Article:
You always find a common language with the people you play music with, but also with people that come to listen to you.
Tamuz Nissim is a Jazz singer, pianist and songwriter, whose artistic experience began inside her family and has led her to very interesting places. She was born in Tel Aviv, surrounded by poetry, dance and music.
Actually, she is based in New York City, and with three successful studio albums, she has performed in some of the top Jazz venues in the world. I met Tamuz at the Turnmill Bar during a Jazz jam with friends, and she told me about her plans to visit Mexico City during 2019. We met in a colored garden to talk about her thoughts and feelings about music.
She began to fall in love with Jazz, as she grew up listening to such icons as Billie Holiday, Sarah Vaughan or Bill Evans. “When I got into Jazz, I was told that New York was the place to be”. At the age of 20, she stayed there for three months to attend masterclasses and experience a bit of the city, but as the living expenses were too high, she decided to study in the Netherlands at the “Royal Conservatory of Den Haag”.
“Studying in Holland was a very good choice because there was an international community of musicians, so I could meet people from all around Europe. While I was there I formed my first band, and this led later to my first cd, ‘The Music Stays in a Dream’ (2013), which was very much influenced by the life and the atmosphere in Holland that is a little bit dark”.
Love, music and Greece
Holland was also the scenario for a decisive moment, “I met my boyfriend, Giorgos Nazos, who is Greek and eventually we decided to spend a summer in Athens, which became two years”.
This unexpected surrounding opened up new possibilities for her musical work. “I was exposed to a lot of traditional Greek music and new forms of improvisation, so after being in a music school concentrated in Jazz language, it was a very interesting discovering”. Tamuz had a very special collaboration with Martha Mavroidi, a traditional Greek singer, “we did a festival show together, in the concept of two women and two languages communicating through music”.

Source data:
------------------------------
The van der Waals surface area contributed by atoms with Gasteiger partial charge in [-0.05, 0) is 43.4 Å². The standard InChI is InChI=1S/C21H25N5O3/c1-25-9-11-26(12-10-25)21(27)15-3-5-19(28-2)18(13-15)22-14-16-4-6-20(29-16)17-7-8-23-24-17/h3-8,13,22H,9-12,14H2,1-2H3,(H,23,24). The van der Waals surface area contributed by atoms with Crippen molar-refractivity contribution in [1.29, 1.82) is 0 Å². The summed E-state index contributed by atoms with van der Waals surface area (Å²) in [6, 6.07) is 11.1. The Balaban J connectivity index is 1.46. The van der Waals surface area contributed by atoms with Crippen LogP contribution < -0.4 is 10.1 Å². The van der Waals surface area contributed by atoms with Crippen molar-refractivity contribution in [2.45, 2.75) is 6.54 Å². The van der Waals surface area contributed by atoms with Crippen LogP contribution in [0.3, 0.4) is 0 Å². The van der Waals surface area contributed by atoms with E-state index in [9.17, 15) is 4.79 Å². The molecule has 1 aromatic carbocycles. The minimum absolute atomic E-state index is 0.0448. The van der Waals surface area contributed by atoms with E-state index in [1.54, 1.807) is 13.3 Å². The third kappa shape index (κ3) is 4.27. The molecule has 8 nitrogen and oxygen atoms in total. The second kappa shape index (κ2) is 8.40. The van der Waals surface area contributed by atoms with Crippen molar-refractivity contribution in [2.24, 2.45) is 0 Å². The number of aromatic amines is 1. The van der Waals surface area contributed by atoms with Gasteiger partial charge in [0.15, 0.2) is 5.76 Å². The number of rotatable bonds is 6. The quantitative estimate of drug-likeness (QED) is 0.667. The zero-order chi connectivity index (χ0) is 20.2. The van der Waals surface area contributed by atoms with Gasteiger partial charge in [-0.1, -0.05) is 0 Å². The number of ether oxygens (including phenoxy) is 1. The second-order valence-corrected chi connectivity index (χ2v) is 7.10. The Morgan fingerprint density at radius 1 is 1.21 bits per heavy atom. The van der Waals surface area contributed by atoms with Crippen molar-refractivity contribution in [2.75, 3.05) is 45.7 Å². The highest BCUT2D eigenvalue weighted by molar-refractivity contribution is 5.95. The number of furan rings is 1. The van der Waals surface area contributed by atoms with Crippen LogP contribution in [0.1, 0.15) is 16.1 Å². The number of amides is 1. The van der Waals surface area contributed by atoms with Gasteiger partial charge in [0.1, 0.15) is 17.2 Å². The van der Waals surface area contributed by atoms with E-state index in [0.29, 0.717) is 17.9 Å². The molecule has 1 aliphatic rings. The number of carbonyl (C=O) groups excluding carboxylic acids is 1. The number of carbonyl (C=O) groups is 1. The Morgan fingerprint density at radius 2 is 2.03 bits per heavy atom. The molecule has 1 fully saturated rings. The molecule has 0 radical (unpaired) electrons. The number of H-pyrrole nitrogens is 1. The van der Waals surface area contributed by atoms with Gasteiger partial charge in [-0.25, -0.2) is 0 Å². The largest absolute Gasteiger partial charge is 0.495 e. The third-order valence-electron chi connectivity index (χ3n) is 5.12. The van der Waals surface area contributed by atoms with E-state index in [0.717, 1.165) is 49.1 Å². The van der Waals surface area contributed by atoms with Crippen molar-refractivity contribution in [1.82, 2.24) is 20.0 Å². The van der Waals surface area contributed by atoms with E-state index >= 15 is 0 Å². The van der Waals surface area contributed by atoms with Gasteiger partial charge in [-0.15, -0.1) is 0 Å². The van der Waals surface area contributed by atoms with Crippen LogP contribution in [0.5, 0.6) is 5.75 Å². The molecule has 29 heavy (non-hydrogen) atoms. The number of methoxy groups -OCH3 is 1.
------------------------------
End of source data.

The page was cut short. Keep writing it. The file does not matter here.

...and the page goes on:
Welcome to New York
One night, Tamuz and Giorgos met an American guy in Greece, who invited them to the USA, specifically to New York City. “We accepted the invitation and after some time we finally managed to move there, which was something that I almost gave up. I really wanted to live in New York because this is the city where Jazz has developed to become the music that it is today”.
Getting to know and to work with living legends is something only imaginable in a place like NYC. “Playing with people like bassist Harvie S, who played duet with Sheila Jordan for a long time, has given me the chance to learn from their experiences and advice”.
Tamuz feels in a fertile environment for creating music, as there are very talented people everywhere, “and the common thing is that everybody love this music style, so the situation of personal ego is gone”.
‘Echo of a Heartbeat (2018)’
“Living in New York and taking the subway left me a lot of commute time. As it is difficult to concentrate in a book, I found myself listening to music, writing lyrics to a lot of songs and vocalist solos. ‘Echo of a Heartbeat’ was the project that came out of that”.
Also produced by Harvie S, Tamus Nissim’s third album includes three of her original compositions, and some Jazz standards. It also includes vocalist, Fried Bananas from Dexter Gordon, and Groovin’ High from Dizzy Gillespie.
“I had the pleasure of working with wonderful pianist James Weidman, Tony Jefferson with super swinging drums and, of course, with Giorgos, who is a wonderful writer. We will do also my next album together, a combined project like the previous album ‘Liquid Melodies‘, that included a lot of his compositions.
Tamuz Nissim music has reached audiences in Japan, Australia, Israel, big part of Europe and even Guadalajara, Mexico.
‘We had planned to visit Mexico City, so we sent some emails, we got the gig at Zinco Jazz Club and I was amazed. We collaborated with wonderful local musicians, bassist Israel Cupich and drummer Hiram Griss. They were so sweet and very professional.
Before her prolific career, Tamuz says that music is a language, “once you speak it you can play with people anywhere in the world. Also, you always find a common language with people that come to listen to you. I met incredible people here, and the city is so beautiful that I really can’t wait to come again, see more of it, and hopefully do more shows”.